You will need to keep your umbrella rigs running at the proper depth and at the proper speed. You can buy a pre-rigged umbrella rig at many of the local tackle stores or you buy just the bare umbrella rig and add your own lures. I like to use SPRO jigs rigged with Hyper Tails.

You will want your rig to run about 2 to 3 miles per hour at the same depth or slightly above where your mark fish on your graph.

As mentioned before in recent reports, hiring a guide to show you this technique or watching YouTube or other internet sources will help you greatly to reduce the learning curve.

Live bait has been working well too.

Drag blue back herring, trout, gizzard shad or even store bought shiners on flat lines, planner boards or down lines continues to catch a lot of fish.

The same rules apply as have in past weeks. Look for the stripers to be up shallow early and on over cast days. As the sun gets high, they will usually move deeper.

As you move out deeper, use your electronics to locate the best areas. Even if you use down lines keep at least one large bait on a flat or free line behind the boat to entice a big bite.

Crappie fishing is good for the angler that can locate the best areas. Start fishing in the creeks where the water has a little color to it. Trolling small Hal Flies, Marabou jigs or other crappie jigs is a great way to catch your limit of crappie.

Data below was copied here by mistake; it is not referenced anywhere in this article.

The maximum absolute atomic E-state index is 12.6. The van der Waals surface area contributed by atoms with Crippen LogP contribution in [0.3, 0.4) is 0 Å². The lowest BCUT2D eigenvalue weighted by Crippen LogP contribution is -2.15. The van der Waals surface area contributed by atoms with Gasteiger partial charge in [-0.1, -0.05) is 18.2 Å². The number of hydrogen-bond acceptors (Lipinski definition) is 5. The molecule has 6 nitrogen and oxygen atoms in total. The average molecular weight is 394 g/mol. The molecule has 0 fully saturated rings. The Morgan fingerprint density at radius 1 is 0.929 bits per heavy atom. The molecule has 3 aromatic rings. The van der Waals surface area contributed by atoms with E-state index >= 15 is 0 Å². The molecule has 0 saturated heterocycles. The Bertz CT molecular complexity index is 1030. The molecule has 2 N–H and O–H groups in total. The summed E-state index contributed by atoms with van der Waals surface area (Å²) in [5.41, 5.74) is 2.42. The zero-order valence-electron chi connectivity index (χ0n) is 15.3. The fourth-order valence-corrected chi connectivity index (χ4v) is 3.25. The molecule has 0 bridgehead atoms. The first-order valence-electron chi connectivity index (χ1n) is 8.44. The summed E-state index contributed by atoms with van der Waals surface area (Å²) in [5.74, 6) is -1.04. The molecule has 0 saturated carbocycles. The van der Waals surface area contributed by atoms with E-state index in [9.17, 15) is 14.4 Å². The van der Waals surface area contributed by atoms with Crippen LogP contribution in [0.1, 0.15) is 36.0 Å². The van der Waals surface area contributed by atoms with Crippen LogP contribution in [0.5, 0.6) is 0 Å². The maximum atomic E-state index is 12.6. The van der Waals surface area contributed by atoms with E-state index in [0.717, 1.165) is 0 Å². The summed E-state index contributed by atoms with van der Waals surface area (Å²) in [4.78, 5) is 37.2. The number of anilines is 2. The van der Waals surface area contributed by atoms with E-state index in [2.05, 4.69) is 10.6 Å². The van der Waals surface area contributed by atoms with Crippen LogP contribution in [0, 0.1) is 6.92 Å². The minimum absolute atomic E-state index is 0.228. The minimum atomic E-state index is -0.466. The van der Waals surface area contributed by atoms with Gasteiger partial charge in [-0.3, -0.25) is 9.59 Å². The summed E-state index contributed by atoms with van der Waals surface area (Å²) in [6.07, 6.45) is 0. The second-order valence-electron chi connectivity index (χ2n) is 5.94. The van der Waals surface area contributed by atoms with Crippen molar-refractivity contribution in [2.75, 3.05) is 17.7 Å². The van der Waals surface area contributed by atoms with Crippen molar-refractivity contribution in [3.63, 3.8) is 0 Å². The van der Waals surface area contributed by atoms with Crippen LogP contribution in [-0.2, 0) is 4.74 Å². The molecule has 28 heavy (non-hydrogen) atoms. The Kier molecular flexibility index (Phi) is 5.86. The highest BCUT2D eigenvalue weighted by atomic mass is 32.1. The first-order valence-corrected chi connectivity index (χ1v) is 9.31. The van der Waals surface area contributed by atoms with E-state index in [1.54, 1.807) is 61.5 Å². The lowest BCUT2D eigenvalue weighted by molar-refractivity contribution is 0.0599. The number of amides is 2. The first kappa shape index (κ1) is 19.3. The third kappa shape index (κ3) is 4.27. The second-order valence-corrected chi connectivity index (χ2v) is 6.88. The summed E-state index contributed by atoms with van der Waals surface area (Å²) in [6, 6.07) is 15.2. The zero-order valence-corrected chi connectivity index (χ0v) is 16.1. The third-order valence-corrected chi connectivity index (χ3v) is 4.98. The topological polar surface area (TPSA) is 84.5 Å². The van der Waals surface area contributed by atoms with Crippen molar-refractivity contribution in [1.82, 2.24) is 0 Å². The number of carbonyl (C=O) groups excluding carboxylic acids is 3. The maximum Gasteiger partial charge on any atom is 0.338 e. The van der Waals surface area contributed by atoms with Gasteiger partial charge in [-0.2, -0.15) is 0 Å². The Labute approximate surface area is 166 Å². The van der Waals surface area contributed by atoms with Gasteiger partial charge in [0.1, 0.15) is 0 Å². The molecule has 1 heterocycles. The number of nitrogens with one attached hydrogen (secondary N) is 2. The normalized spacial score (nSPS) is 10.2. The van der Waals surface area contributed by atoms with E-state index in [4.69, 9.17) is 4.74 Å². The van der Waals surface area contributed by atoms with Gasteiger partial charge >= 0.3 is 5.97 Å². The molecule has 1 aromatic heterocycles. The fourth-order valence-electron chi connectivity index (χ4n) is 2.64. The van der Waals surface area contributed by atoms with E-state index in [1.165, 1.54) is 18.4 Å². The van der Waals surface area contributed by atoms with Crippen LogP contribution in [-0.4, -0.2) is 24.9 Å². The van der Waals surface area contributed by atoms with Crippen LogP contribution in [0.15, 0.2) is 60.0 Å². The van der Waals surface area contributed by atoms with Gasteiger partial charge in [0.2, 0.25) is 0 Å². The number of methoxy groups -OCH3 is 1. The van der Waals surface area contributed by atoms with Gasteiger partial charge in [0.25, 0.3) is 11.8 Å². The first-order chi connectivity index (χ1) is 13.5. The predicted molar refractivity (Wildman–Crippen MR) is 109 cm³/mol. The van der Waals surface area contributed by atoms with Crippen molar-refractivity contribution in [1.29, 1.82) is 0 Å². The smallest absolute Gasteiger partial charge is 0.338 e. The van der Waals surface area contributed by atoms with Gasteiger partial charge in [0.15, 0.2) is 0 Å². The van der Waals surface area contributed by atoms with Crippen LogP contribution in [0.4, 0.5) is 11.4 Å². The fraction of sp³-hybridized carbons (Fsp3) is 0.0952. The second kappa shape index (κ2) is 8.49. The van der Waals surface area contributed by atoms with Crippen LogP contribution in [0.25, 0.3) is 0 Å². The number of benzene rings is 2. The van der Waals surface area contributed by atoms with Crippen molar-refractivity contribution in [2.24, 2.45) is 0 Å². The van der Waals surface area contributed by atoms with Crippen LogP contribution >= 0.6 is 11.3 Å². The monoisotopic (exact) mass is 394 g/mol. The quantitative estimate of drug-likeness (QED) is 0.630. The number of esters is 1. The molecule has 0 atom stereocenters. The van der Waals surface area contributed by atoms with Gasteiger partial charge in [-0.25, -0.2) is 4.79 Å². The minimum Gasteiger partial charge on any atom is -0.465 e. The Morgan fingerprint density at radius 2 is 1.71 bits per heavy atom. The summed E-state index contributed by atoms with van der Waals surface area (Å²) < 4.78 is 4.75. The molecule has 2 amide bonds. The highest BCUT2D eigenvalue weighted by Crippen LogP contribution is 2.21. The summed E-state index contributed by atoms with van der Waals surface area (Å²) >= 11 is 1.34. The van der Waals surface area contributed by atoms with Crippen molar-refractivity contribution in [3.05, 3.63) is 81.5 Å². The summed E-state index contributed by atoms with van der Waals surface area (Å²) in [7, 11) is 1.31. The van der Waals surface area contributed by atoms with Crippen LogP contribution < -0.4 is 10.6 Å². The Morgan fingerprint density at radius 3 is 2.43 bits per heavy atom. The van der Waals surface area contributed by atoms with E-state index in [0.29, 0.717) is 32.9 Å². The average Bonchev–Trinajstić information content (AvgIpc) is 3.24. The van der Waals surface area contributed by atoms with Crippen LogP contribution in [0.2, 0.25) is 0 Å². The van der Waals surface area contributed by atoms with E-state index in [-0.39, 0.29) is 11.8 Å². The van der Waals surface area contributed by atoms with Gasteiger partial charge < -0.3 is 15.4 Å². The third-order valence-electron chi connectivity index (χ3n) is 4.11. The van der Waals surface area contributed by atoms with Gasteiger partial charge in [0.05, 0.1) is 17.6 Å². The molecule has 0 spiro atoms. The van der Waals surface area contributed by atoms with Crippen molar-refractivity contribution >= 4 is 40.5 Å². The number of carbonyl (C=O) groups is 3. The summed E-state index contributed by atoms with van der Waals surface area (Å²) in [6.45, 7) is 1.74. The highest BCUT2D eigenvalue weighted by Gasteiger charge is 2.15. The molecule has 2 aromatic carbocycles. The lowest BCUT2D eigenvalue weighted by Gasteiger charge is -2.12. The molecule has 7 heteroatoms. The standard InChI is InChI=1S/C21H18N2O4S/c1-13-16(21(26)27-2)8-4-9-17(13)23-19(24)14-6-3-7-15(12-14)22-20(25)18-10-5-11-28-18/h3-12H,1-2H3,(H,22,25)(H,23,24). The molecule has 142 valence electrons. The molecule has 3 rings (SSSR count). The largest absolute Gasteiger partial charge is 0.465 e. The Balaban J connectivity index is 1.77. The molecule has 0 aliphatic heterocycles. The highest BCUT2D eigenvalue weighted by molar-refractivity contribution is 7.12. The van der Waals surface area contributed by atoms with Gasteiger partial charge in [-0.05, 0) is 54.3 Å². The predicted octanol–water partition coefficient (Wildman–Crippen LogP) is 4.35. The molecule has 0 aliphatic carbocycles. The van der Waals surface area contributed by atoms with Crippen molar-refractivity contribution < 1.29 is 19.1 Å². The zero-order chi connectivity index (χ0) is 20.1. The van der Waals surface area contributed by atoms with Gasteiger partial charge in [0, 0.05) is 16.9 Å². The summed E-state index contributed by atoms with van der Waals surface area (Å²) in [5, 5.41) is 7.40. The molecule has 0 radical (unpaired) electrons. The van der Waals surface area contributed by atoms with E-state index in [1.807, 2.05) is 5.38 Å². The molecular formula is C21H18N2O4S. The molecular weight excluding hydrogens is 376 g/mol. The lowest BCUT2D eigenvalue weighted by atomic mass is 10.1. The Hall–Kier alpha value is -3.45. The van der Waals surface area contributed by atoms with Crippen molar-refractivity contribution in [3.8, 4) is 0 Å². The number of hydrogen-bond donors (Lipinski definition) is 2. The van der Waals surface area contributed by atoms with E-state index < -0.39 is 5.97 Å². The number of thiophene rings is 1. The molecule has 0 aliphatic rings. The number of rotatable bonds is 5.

Locate the areas where there are large schools of threadfin shad. Set out several rods on each side of the boat. Use your longest rods on the front of the boat and stagger then down until your shortest rods are towards the back of the boat.

Troll at around 1.5 miles per hour. Experiment with colors and if one color works best then change over to that color.
Shooting docks can be one of the most productive methods.

This is a fairly easy technique to learn.

Use a quality spinning tackle set up with a light action rod and spinning reel. Hold the crappie jig with your right hand with your index and thumb (or left had if you are left handed). Load up your rod and use your rods line guides like a rifle sights and shoot your jig by releasing your jig and letting the bent rod tip “shoot” the jig up under the dock.

Trout fishing below Buford Dam continues to be slow because the Corps is pulling so much water. Fishing in the mountains and the norther dam tail races continues to be slow.

Use wet flies and small plugs or in line spinners on light tackler to fool these slow moving fish. The trick is to cast and retrieve your offerings very slow.

Bank fishing: Fishing farm or subdivision ponds is a great way to catch some trophy fish in winter. Most people will be indoors on cold days, so you may have the whole pond all to yourself. Live bait or artificial lures will work well in these untapped waters.

Eric Aldrich is an outdoor writer, marketing specialist and bass angler. Reports are based on personal experience and permission from a close network of friends. I would love to hear from our readers so please email me at esaldrich@yahoo.com or visit my website at aldrichfishing.com or lakelanierfishing.info. Remember to take a kid fishing.